A bombing in the western district in Kabul led to eight dead and 22 wounded, with Islamic State claiming responsibility.
Ukrainian President Volodymyr Zelenskyy called on the West to impose a blanket travel ban on all Russians for one year.
Greece's finance minister announced the country would be exiting the enhanced surveillance framework after 12 years.
In a letter to colleagues, Pelosi said the House will pass the Senate-approved Inflation Reduction Act on Friday.
Kyiv has called to make the area around the Zaporizhzhia nuclear facility a demilitarized zone as it trades blame with Moscow for shelling the plant.
Ukraine's Brigadier General said Russian forces have increased air strikes on Ukrainian military positions and infrastructure as Ukrainian troops send reinforcements to Pisky.
The British defense ministry said in its bulletin that Russian forces are likely using anti-personnel mines in the Donbas region, which would lead to many casualties.
Johnson spoke to his UAE counterpart where they spoke about the importance of cooperation between the two countries especially surrounding Ukraine and other global issues.
The Swedish government has agreed to extradite a Turkish national wanted for bank card fraud as part of its agreement with Turkey over NATO.
G7 foreign ministers have demanded Russia to return complete control of the Zaporizhzhia power plant to Ukraine.
Harris discussed the impact of overturning Roe v. Wade with leaders of colleges and universities, stressing the impact on college-age women and its connection with increased incidents of sexual assault.
The discussions to revive the nuclear deal resumed Thursday last week, with officials seeing signs of a possible agreement soon.
Taiwanese foreign minister Joseph Wu said China is using its military drills as a game-plan for a potential invasion.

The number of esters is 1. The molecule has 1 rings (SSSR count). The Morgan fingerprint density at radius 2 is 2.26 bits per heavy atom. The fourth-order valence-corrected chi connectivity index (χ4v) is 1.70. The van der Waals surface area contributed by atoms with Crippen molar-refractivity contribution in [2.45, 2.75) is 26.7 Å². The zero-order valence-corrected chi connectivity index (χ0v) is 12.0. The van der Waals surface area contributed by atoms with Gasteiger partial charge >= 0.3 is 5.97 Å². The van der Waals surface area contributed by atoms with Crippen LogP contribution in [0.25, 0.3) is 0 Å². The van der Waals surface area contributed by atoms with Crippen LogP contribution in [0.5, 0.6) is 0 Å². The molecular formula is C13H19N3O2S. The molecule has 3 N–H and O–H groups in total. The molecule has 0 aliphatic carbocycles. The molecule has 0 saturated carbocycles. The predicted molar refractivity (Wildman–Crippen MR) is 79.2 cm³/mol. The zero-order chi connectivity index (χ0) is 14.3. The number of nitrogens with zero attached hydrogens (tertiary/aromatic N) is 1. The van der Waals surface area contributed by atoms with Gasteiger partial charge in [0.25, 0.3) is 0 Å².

US Supreme Court: SCOTUS official asks Maryland Governor to bar protests outside justices' homes
The recent decisions made by the Conservative-majority US Supreme Court have resulted in public outrage and backlash for reversing several policies that are popular amongst the citizens. With widespread protests happening in the country, a top Supreme Court official has called on Maryland’s Governor Larry Hogan to bar protests outside the homes of the Supreme Court justices.
Reuters reports Supreme Court marshal Gail Curley wrote a letter addressed to Hogan Friday last week, asking Hogan to enforce laws that prohibit picketing outside the homes of the Supreme Court justices in his state, saying that the protests have increased “threatening activity.”
In his letter, Curley cited a law in Maryland that prohibits people from deliberately assembling “in a manner that disrupts a person’s right to tranquility in the person’s home.” Curley also reminded Hogan that back in May, he expressed concern over the protests happening outside the homes of the justices in his state.
Hogan also wrote a joint letter with Virginia Governor Glenn Youngkin, calling on US Attorney General Merrick Garland to enforce a federal law that bars protests that are intended to influence judges on pending cases.
“I am writing to request that the Maryland State Police, in conjunction with local authorities as appropriate, enforce laws prohibiting picketing outside the homes of Supreme Court justices who live in Maryland,” said Curley in his letter that was published on the Fox News site.
This comes as widespread protests have begun since the high court overturned the landmark 1973 Roe v. Wade ruling that legalizes abortion and women’s reproductive rights. Abortion rights activists have begun staging protests outside the homes of Chief Justice John Roberts and Justice Brett Kavanaugh in Maryland and the home of Justice Samuel Alito in Virginia.
Democratic Congressman Mondaire Jones told MSNBC’s Mehdi Hassan Sunday that there is still a way to protect the rights and freedoms of women through Congress to prevent the Supreme Court from striking them down.
Jones explained that the way to do so is to expand the Supreme Court by four more seats in order to permanently preserve fundamental rights.
Jones also disagreed with President Joe Biden’s opinion that expanding the Supreme Court would be “polarizing” as the public already has a low opinion of the high court especially after the overturning of Roe v. Wade.